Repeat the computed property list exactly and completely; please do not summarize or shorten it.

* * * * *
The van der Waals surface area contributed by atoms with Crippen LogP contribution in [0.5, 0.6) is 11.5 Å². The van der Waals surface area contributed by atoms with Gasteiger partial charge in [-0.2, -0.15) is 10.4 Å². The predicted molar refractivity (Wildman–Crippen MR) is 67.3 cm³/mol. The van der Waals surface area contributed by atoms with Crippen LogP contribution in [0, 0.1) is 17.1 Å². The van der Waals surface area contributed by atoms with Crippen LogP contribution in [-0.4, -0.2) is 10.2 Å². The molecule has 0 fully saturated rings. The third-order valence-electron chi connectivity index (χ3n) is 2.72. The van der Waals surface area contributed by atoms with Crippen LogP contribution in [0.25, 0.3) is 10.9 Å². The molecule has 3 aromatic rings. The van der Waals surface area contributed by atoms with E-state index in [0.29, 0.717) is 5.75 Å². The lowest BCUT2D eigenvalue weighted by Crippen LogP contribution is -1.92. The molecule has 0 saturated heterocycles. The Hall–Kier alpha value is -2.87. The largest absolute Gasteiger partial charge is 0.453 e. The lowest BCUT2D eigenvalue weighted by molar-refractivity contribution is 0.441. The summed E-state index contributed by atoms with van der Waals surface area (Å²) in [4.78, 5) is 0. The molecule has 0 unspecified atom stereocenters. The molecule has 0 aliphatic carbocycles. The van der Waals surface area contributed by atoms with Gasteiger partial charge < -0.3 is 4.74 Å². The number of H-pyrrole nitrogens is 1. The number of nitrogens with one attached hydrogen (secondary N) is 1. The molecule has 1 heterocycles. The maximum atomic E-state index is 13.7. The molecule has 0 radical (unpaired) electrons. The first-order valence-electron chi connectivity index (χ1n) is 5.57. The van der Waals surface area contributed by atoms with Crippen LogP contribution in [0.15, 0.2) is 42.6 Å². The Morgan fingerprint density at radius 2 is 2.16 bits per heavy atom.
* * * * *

The van der Waals surface area contributed by atoms with Crippen LogP contribution in [0.5, 0.6) is 11.5 Å². The van der Waals surface area contributed by atoms with Gasteiger partial charge in [-0.2, -0.15) is 10.4 Å². The predicted molar refractivity (Wildman–Crippen MR) is 67.3 cm³/mol. The van der Waals surface area contributed by atoms with Crippen LogP contribution in [0, 0.1) is 17.1 Å². The van der Waals surface area contributed by atoms with Crippen LogP contribution in [-0.4, -0.2) is 10.2 Å². The molecule has 0 fully saturated rings. The third-order valence-electron chi connectivity index (χ3n) is 2.72. The van der Waals surface area contributed by atoms with Crippen LogP contribution in [0.25, 0.3) is 10.9 Å². The molecule has 3 aromatic rings. The van der Waals surface area contributed by atoms with E-state index in [0.29, 0.717) is 5.75 Å². The lowest BCUT2D eigenvalue weighted by Crippen LogP contribution is -1.92. The molecule has 0 saturated heterocycles. The Hall–Kier alpha value is -2.87. The largest absolute Gasteiger partial charge is 0.453 e. The lowest BCUT2D eigenvalue weighted by molar-refractivity contribution is 0.441. The summed E-state index contributed by atoms with van der Waals surface area (Å²) in [4.78, 5) is 0. The molecule has 0 unspecified atom stereocenters. The molecule has 0 aliphatic carbocycles. The van der Waals surface area contributed by atoms with Gasteiger partial charge < -0.3 is 4.74 Å². The number of H-pyrrole nitrogens is 1. The number of nitrogens with one attached hydrogen (secondary N) is 1. The molecule has 1 heterocycles. The maximum atomic E-state index is 13.7. The molecule has 0 radical (unpaired) electrons. The first-order valence-electron chi connectivity index (χ1n) is 5.57. The van der Waals surface area contributed by atoms with Crippen LogP contribution in [0.15, 0.2) is 42.6 Å². The Morgan fingerprint density at radius 2 is 2.16 bits per heavy atom.